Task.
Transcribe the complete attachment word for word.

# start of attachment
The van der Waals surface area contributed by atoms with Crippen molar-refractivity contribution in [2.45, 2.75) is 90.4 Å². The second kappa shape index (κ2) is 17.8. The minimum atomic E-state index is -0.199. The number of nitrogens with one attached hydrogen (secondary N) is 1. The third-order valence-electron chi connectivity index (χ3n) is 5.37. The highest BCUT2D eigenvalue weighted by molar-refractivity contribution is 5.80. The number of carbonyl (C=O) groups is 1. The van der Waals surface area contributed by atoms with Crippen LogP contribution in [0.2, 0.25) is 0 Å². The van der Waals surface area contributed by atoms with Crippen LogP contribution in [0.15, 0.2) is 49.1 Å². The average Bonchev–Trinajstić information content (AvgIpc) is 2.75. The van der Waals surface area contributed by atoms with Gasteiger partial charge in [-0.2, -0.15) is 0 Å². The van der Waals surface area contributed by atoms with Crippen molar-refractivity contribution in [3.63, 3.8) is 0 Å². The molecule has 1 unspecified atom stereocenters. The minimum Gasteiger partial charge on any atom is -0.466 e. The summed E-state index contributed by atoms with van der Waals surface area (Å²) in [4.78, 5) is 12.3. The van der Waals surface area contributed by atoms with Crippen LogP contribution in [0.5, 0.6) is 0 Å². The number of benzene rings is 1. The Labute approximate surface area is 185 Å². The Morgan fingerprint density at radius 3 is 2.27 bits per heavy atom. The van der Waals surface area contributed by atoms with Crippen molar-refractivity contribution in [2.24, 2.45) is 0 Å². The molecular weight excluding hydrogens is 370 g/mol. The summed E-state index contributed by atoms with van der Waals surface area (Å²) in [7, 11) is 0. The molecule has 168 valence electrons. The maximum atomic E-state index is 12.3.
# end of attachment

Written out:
The van der Waals surface area contributed by atoms with Crippen molar-refractivity contribution in [2.45, 2.75) is 90.4 Å². The second kappa shape index (κ2) is 17.8. The minimum atomic E-state index is -0.199. The number of nitrogens with one attached hydrogen (secondary N) is 1. The third-order valence-electron chi connectivity index (χ3n) is 5.37. The highest BCUT2D eigenvalue weighted by molar-refractivity contribution is 5.80. The number of carbonyl (C=O) groups is 1. The van der Waals surface area contributed by atoms with Crippen LogP contribution in [0.2, 0.25) is 0 Å². The van der Waals surface area contributed by atoms with Crippen LogP contribution in [0.15, 0.2) is 49.1 Å². The average Bonchev–Trinajstić information content (AvgIpc) is 2.75. The van der Waals surface area contributed by atoms with Gasteiger partial charge in [-0.2, -0.15) is 0 Å². The van der Waals surface area contributed by atoms with Crippen molar-refractivity contribution in [3.63, 3.8) is 0 Å². The molecule has 1 unspecified atom stereocenters. The minimum Gasteiger partial charge on any atom is -0.466 e. The summed E-state index contributed by atoms with van der Waals surface area (Å²) in [4.78, 5) is 12.3. The van der Waals surface area contributed by atoms with Crippen LogP contribution in [0.5, 0.6) is 0 Å². The number of benzene rings is 1. The Labute approximate surface area is 185 Å². The Morgan fingerprint density at radius 3 is 2.27 bits per heavy atom. The van der Waals surface area contributed by atoms with Crippen molar-refractivity contribution in [2.24, 2.45) is 0 Å². The molecular weight excluding hydrogens is 370 g/mol. The summed E-state index contributed by atoms with van der Waals surface area (Å²) in [7, 11) is 0. The molecule has 168 valence electrons. The maximum atomic E-state index is 12.3.